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Pneumatic Tube-86th and Lexington-Office Building.jpg-largePneumatic tube system discovered by an Untapped Cities reader on 86th and Lexington Avenue

Untapped Cities Twitter follower, @justinr592, submitted this photograph he snapped of a pneumatic tube system from his office on 86th Street and Lexington Avenue. He also tweeted, “From the pneumatic tube map you have up, it seems like the Gracie [Mansion] area. Hmm…”

The 27-mile pneumatic system in New York City delivered the mail 4 to 6 feet underground in the first half of the 20th century. The system in @justinr592’s building looks a lot newer than that (vintage photo here) and we got some clues from the red label, which leads to TH Hammerl Inc., a company still in business that specializes in pneumatic tube systems! Their systems travel at 25 feet per second, about 17 miles/hour, which is about half the speed of the original mail system. This makes sense considering that TH Hammerl’s systems are placed predominantly in buildings and warehouses.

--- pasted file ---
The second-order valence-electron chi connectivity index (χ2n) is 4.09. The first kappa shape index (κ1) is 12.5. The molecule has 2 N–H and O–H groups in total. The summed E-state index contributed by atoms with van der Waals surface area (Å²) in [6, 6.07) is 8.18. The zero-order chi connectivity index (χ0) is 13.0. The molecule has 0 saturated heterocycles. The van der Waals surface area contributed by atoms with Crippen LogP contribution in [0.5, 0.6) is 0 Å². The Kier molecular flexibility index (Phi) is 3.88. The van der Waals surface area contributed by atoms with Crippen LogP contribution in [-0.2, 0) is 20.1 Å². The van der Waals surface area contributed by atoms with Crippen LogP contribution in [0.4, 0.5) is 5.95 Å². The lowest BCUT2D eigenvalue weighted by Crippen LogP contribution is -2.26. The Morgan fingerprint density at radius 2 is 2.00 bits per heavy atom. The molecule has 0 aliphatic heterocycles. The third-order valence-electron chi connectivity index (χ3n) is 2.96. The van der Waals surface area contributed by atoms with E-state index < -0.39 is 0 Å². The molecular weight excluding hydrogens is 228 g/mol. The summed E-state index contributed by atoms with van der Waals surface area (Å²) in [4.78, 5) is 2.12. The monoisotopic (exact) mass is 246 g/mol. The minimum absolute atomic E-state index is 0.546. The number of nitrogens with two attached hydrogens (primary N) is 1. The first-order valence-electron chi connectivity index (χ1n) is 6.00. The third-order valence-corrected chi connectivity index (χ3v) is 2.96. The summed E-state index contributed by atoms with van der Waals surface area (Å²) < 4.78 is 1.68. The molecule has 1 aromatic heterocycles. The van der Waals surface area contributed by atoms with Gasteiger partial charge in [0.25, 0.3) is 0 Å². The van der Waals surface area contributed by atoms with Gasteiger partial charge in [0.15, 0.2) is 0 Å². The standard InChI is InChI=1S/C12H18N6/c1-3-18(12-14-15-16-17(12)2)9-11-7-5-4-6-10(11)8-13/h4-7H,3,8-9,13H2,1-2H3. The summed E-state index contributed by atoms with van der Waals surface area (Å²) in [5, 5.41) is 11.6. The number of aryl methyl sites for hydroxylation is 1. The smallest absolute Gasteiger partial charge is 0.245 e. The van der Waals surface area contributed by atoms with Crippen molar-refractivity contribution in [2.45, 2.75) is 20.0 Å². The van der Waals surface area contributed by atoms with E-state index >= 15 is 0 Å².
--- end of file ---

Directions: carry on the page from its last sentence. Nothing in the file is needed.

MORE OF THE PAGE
Pneumatic Tube System Diagram-How it works-TH Hammerl-NYC

via TH Hammerl website

Although most people are interested in discovering remnants of the original system, more modern pneumatic systems have been reported in New York City, including in the H.H. Wilson Headquarters (now Tuck-It-Away Storage), with the famous lighthouse on top of the building.

Write to the Untapped Mailbag at info@untappedcities.com or through our contact page

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